Most structures exist to serve a functional purpose, but some define the area in which they stand. Take the Eiffel Tower, for example. One look at the towering wrought-iron structure and you know exactly what city you're seeing.
At least one instantly recognizable building or otherwise touristy location stands proud in each U.S. state. Here's a roundup of the most distinguishable structures in each state and what it costs you to visit these popular tourist attractions.
Alabama: The Alabama State Capitol
Completed in 1851, the Alabama State Capitol is a National Historic Landmark that stands proud in Montgomery. After all these years, the Capitol building is still functional, used by the governor and executive branch officers.
Built to replace the original Capitol building that burned down in 1849, the initial structure cost $60,000. Since then, several rounds of updates have been made, including $150,000 to build a south wing in 1905 and $100,000 for a north wing in 1911. The building underwent a major restoration in 1992.
Alaska: The Trans Alaska Pipeline System
Built in 1977, the Trans Alaska Pipeline System was the largest privately funded construction project at the time, with a price tag of $8 billion. Totaling 800 miles in length, it's one of the most extensive pipeline systems in the world. More than 124,000 heat pipes work together to transfer ground heat into the air, making sure the soil is stable and able to support the pipeline.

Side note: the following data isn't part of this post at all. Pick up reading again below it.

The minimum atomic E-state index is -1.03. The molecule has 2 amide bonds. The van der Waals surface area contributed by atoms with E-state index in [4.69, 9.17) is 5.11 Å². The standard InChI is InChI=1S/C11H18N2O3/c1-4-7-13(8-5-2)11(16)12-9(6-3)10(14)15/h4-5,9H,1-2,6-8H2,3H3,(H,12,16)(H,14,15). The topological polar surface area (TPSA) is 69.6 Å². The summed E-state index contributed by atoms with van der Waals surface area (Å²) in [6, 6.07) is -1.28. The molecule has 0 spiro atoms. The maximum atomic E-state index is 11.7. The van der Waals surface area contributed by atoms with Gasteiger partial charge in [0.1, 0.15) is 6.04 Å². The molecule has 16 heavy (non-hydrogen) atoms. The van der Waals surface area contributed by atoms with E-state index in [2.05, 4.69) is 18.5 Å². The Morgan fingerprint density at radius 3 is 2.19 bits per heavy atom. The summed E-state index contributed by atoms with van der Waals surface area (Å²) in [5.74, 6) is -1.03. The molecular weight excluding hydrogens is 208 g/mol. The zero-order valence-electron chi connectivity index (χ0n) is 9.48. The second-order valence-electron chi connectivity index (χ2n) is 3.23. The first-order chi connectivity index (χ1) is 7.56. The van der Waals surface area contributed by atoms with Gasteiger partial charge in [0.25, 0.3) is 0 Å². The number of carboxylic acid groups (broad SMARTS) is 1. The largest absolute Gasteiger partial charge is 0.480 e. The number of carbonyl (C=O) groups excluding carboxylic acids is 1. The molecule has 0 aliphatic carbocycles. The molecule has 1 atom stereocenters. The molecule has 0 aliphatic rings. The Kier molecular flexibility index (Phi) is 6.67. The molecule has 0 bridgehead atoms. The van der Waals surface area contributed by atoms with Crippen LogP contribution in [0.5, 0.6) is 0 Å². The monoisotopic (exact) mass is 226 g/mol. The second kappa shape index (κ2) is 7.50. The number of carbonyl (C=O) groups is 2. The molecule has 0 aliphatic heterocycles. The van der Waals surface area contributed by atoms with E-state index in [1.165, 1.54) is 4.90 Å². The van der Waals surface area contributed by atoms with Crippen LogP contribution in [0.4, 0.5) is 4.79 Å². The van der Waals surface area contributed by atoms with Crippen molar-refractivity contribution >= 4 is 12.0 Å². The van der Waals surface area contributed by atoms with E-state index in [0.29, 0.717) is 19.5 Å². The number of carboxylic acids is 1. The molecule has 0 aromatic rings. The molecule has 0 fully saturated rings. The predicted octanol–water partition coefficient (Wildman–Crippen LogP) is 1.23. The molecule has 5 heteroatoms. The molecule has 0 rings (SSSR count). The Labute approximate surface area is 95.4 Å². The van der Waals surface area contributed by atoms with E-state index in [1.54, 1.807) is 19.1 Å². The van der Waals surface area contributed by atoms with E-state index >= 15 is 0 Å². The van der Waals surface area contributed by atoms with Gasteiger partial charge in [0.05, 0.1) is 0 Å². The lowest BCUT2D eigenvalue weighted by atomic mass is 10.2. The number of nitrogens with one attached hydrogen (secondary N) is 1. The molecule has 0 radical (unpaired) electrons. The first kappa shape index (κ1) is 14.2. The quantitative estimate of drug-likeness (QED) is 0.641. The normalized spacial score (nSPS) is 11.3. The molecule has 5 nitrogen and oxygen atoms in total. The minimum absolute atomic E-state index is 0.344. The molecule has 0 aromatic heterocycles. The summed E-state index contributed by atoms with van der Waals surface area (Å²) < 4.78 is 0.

Arizona: The Grand Canyon Skywalk
The Grand Canyon Skywalk is a glass platform that allows you to look 4,000 feet into one of the world's greatest natural wonders. The 10-foot-wide bridge projects 70 feet over the Canyon rim and is strong enough to support the weight of 70 747 passenger jets.
Located on Grand Canyon West, the $30 million structure was built by the Hualapai Tribe in 2007. If you want to experience this wonder for yourself, tickets start at $82.37.
Arkansas: Little Rock Central School
Built in 1927 for $1.5 million, Little Rock Central School is a National Historic Site. Made famous by the Little Rock Nine — nine African American students who exercised their right to attend the then-segregated school on Sept. 25, 1957 — this educational institution is rich with history.
Still functioning, approximately 2,500 students walk through its halls on a daily basis. Free tours of the high school are available with a reservation.
California: The Hollywood Sign
It's one of the most famous landmarks in the world, but the original Hollywood Sign only cost $21,000 to build. Constructed in 1923, it was initially an advertisement for Hollywoodland, a ritzy real estate development. The City of Los Angeles took ownership of it in the mid-1940s, removing the "land" portion of the sign for roughly $4,000.
Declared a historical landmark in 1973, the sign was completely rebuilt for $250,000 in 1978. To bankroll the rebuild, community leaders and celebrities like Hugh Hefner threw fundraisers, while Alice Cooper, Andy Williams and Gene Autry sponsored individual letters for $27,500 each.
Colorado: Red Rocks Amphitheatre
Located 15 miles west of Denver, Red Rocks Amphitheatre is more than just a gorgeous concert venue. The National Historic Landmark is 6,450 feet above sea level and surrounded by 738 acres of wildlife and geological sensations.
Owned by the City of Denver since 1927, Red Rocks was purchased for $54,133. In 2008, the site's redwood benches were replaced, and the old pieces were auctioned off for more than $250 each. The cost to rent Red Rocks starts at $7,500, and the fee for supplemental expenses including lights, sound and security can be more than $100,000.
Connecticut: Harkness Tower
Yale University's Harkness Tower stands tall over the Ivy League campus. Donated in 1917 by Anna M. Harkness in memory of her Yale alumnus son, she followed this gift with the tower's original 10-bell chime in 1921. The 200-foot-high tower cost $2.5 million to build.